Finance ministers from the main industrialised countries are set to discuss a deal on the reform of the global corporate tax system , including a minimum tax rate for multinationals, at a G7 meeting in London this weekend.
The ministers look certain to signal support for a deal and reports on Thursday evening pointed to efforts to achieve a breakthrough on key details, including a global minimum corporate tax rate of 15 per cent, above the Republic’s 12.5 per cent rate.
The Minister for Finance Paschal Donohoe, will attend the meeting, which starts on Friday, in his role as president of the Eurogroup of finance ministers and will discuss corporate tax at a bilateral meeting on Saturday with US treasury secretary, Janet Yellen. The US is leading calls for an agreement at the Organisation for Economic Co-operation and Development (OECD) on a major overhaul of corporate tax rules, a process which threatens Irish tax revenue and also the use of a low tax regime to attract multinationals.
Sources in the UK government, which is hosting the meeting, were quoted by the Financial Times as being “cautiously optimistic” of a breakthrough at the G7 on outline terms for a deal on the two key issues in the OECD talks. This would involve an agreement on giving countries taxing rights on sales by major companies in their markets and an effective global minimum tax rate for multinationals of 15 per cent.
Earlier sources had said that it remains in the balance whether details of a proposed deal could be reached at this weekend’s meeting, with some ministers feeling it would be better to signal support for the process at this stage and reach a deal at the G20 meeting in July, where more countries will be represented.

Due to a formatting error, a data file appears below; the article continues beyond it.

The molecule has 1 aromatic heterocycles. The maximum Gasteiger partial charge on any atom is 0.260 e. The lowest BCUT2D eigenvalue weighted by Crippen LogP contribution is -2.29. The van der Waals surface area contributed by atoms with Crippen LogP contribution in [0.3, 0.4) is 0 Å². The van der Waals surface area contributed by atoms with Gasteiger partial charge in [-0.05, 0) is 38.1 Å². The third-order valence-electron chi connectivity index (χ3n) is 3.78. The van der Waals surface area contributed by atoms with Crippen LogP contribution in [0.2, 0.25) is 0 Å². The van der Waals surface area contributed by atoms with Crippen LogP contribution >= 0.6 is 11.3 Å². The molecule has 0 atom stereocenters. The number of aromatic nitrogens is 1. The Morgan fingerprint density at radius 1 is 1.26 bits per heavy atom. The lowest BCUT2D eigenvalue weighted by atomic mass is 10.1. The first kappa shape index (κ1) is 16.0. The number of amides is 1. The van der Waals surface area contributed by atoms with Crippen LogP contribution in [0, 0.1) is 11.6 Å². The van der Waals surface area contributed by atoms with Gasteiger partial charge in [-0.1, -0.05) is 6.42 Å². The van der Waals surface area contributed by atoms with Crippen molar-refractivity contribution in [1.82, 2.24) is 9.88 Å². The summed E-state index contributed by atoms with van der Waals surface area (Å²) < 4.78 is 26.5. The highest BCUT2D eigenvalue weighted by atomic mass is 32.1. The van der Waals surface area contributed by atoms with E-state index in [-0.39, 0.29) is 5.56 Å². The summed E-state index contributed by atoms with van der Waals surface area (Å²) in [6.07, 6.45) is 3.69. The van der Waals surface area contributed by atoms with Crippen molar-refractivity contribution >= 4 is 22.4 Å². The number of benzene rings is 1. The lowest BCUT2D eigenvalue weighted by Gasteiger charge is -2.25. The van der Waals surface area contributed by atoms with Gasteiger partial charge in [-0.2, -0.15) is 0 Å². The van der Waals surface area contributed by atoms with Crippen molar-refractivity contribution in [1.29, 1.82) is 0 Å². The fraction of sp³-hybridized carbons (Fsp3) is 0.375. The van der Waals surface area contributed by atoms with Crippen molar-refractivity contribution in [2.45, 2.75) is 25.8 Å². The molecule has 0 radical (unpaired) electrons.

“I believe we can make significant progress in tackling some of the world’s most pressing economic challenges,” British finance minister Rishi Sunak, who is chairing the meeting, told reporters on Friday shortly before the meeting began. Mr Sunak stressed the importance of his fellow ministers from the United States, Japan, Germany, France, Italy and Canada being able to meet face-to-face in Lancaster House, an ornate 19th-century mansion almost next door to Buckingham Palace. “You need to be round a table, openly, candidly talking through things,” Sunak told Reuters in an interview this week. Due to Covid restrictions, ministerial delegations have been cut down and there are few travelling journalists. Seating plans have been redesigned with the help of public health officials, and Sunak greeted leaders by bumping elbows, not shaking hands.
The US has recently signalled that it would agree to a 15 per cent global minimum rate, below the 21 per cent rate which the Biden administration has put forward for the international earnings of its companies as part of a US programme currently under negotiation with Congress.
Agreement on a recommended global minimum rate of 15 per cent among 139 countries at the OECD would leave the Republic with a choice of whether or not to increase the 12.5 per cent rate. While Mr Donohoe will attend the G7 meeting, he will not participate in the round-table tax discussions, as tax is not a competency of the Eurogroup but rather of the European Commission. Mr Donohoe will also hold talks with the new head of the OECD, Mathias Cormann, another central player in the global tax talks.
The ante has been upped ahead of the meeting by a decision by the US to apply tariffs on $2 billion of imports from Austria, India, Italy, Spain, Turkey and the UK in retaliation for these countries implementing their own digital services taxes on US multinationals. The US has deferred these tariffs for six months to allow time for an agreement at the OECD on an overall global approach to such taxes.
Mr Sunak, has underlined the UK’s focus on the part of the global tax reform agenda relating to big multinationals paying tax in markets where they sell via the imposition of a digital sales tax. The US has put forward a revised plan for this part of the OECD talks , under which the 100 largest companies would be hit by this charge. This would reduce the amount of tax which some big players pay in Ireland with the Department of Finance pencilling in a possible revenue loss of up to €2 billion per annum, out of total corporate tax revenue of almost €12 billion. – Additional reporting Reuters